The pols are an exuberant riot of beautiful wooden facades, lovely wooden brackets, lovingly carved fenestrated windows, magical balconies, chabutaras (bird feeders) and other architectural elements. And these densely packed clusters of rows upon rows of houses, joined by labyrinthine streets are where Indian architectural traditions live on. This is what prompted the UNESCO tag.

Many believe that the numerous sites associated with Mahatma Gandhi who lived in the city from 1915 to 1930 helped win the deal.

What are the benefits of being branded a heritage city?

 

Ahmedabad's Jama Masjid dates from 1424. Photograph: Kind Courtesy Eric Pöhlsen/Wikimedia Commons

IMAGE: Ahmedabad's Jama Masjid dates from 1424. Photograph: Kind Courtesy Eric Pöhlsen/Wikimedia Commons.

Well, for starters, it is a huge advertising draw and a lure for tourists. It gives the city a global identity. Statistics from Japan show that Iwate Prefecture’s historic Hiraizumi area in the northeast part of the country, had seen tourism plunge after the quake-tsunami catastrophe.

But post getting onto the heritage list, visitors have been flooding in, tripling from 98,067 in May to 292,640 in August last year. After the villages of Shirakawa-go and Gokayama (both more south and east) were inducted in 1995, tourism more than doubled from around 600,000 a year to 1.4-1.5 million.

 

A street view of the old town in Ahmedabad. Photograph: Kind Courtesy Eric Pöhlsen/Wikimedia Commons.

IMAGE: A street view of the old town in Ahmedabad. Photograph: Kind Courtesy Eric Pöhlsen/Wikimedia Commons.

This should be good news for Ahmedabad.

There are other associated benefits too. The heritage status can help attract funds for restoration, preservation and community training.

 

The Sheth Hutheesinh Jain Temple, near the Delhi Darwaza, was built in 1848 by the wife of a Jain merchant at the cost of Rs 8 lakhs. Photograph: Kalyan Shah/Wikimedia Commons.

IMAGE: The Sheth Hutheesinh Jain Temple, near the Delhi Darwaza, was built in 1848 by the wife of a Jain merchant at the cost of Rs 8 lakhs. Photograph: Kind Courtesy Kalyan Shah/Wikimedia Commons.

For example, in 2001, the Taliban destroyed two 6th century, 150-feet statues of Buddha carved into the mountainside in the Bamiyan Valley in Afghanistan. The site has since received more than $4 million from UNESCO to help with reconstruction.

 

Pols of varying sizes, ie varying numbers of homes, varying ornate-ness continued to be constructed in the old city right through till the 19th century. Photograph: Tarkik Patel/Wikimedia Commons.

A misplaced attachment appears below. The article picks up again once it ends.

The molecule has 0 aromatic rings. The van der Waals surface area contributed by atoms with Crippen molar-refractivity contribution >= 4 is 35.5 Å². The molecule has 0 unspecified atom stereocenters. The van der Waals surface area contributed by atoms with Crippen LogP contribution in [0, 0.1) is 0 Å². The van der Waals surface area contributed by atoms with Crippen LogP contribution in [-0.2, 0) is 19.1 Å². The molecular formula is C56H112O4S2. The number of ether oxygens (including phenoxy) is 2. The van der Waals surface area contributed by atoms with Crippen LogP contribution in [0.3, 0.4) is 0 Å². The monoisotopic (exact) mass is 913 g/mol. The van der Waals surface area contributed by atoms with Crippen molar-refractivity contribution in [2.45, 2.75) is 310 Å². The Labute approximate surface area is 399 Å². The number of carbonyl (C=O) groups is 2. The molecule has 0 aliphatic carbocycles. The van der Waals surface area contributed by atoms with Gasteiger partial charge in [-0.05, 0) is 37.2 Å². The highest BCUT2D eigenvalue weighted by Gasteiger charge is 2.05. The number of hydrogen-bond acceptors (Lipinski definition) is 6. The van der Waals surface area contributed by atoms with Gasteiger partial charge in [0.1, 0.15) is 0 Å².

IMAGE: Pols of varying sizes, ie, varying numbers of homes, varying ornate-ness continued to be constructed in the old city right through till the 19th century. Photograph: Kind Courtesy Tarkik Patel/Wikimedia Commons.

By the way, the walled city will henceforth also be protected under the Geneva Convention against destruction or misuse during wartime.

 

The old Ahmedabad stock exchange stands at Manek Chowk, one of the main squares in the old city. It was established in 1894. Photograph: Kind Courtesy Uwais/Wikimedia Commons

IMAGE: The old Ahmedabad stock exchange stands at Manek Chowk, one of the main squares in the old city. It was established in 1894. Photograph: Kind Courtesy Uwais/Wikimedia Commons.

Interestingly, another positive effect gleaned from heritage listed locations is the changed attitude of the locals. Research in Japan showed that 93 per cent of locals developed a greater attachment and affection to their hometowns, and became ‘prouder’ after the listing!

But is Ahmedabad  ready for an exponential increase in tourism? Especially from overseas visitors.

 

 In all, the walled city today has 60,000 homes in 600 pols. Photograph: Tarkik Patel/Wikimedia Commons.

IMAGE: In all, the walled city today has 60,000 homes in 600 pols. Photograph: Kind Courtesy Tarkik Patel/Wikimedia Commons.

Remember, it is a dry city. That is surely going to be a major deterrent. The city will need to develop a ‘tourism culture’, a better equipped airport, many more hotels, wayside cafés, eateries, lots of casual dining options, hop-on-hop-off buses and precincts that will remain clean and hygienic.

 

Some pols have just six homes and the largest has 3,000 homes. Some were large homes like this haveli which has 60 rooms. Photograph: Kind Courtesy Saad Akhtar/Wikimedia Commons

IMAGE: Some pols have just six homes and the largest has 3,000 homes. Some were large homes like this haveli which has 60 rooms. Photograph: Kind Courtesy Saad Akhtar/Wikimedia Commons.

Is Ahmedabad ready to be the brand the world now views it as?

Sandeep Goyal is  an advertising and media veteran. He loves Ahmedabad.

Sandeep Goyal